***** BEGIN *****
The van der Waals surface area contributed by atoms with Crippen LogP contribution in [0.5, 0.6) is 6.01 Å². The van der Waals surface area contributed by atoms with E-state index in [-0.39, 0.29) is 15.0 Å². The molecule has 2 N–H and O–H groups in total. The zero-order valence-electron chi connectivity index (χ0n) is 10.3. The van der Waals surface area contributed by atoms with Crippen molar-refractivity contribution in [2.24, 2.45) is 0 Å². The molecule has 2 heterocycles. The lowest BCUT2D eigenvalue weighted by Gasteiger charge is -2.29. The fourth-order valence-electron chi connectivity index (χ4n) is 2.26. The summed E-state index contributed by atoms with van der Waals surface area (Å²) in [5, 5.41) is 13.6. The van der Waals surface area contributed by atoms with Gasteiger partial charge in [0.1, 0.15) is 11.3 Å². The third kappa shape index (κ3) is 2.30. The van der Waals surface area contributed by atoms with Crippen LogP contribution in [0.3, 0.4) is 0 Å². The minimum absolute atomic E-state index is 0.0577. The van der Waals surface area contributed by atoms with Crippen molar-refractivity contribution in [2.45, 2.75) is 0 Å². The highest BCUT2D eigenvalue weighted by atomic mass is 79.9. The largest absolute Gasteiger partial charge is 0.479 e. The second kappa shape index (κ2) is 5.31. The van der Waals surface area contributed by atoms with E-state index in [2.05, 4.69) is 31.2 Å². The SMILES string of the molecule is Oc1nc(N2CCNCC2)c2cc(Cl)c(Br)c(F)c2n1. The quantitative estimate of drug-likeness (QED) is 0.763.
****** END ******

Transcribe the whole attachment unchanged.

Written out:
The van der Waals surface area contributed by atoms with Crippen LogP contribution in [0.5, 0.6) is 6.01 Å². The van der Waals surface area contributed by atoms with E-state index in [-0.39, 0.29) is 15.0 Å². The molecule has 2 N–H and O–H groups in total. The zero-order valence-electron chi connectivity index (χ0n) is 10.3. The van der Waals surface area contributed by atoms with Crippen molar-refractivity contribution in [2.24, 2.45) is 0 Å². The molecule has 2 heterocycles. The lowest BCUT2D eigenvalue weighted by Gasteiger charge is -2.29. The fourth-order valence-electron chi connectivity index (χ4n) is 2.26. The summed E-state index contributed by atoms with van der Waals surface area (Å²) in [5, 5.41) is 13.6. The van der Waals surface area contributed by atoms with Gasteiger partial charge in [0.1, 0.15) is 11.3 Å². The third kappa shape index (κ3) is 2.30. The van der Waals surface area contributed by atoms with Crippen LogP contribution in [0.3, 0.4) is 0 Å². The minimum absolute atomic E-state index is 0.0577. The van der Waals surface area contributed by atoms with Crippen molar-refractivity contribution in [2.45, 2.75) is 0 Å². The highest BCUT2D eigenvalue weighted by atomic mass is 79.9. The largest absolute Gasteiger partial charge is 0.479 e. The second kappa shape index (κ2) is 5.31. The van der Waals surface area contributed by atoms with E-state index in [2.05, 4.69) is 31.2 Å². The SMILES string of the molecule is Oc1nc(N2CCNCC2)c2cc(Cl)c(Br)c(F)c2n1. The quantitative estimate of drug-likeness (QED) is 0.763.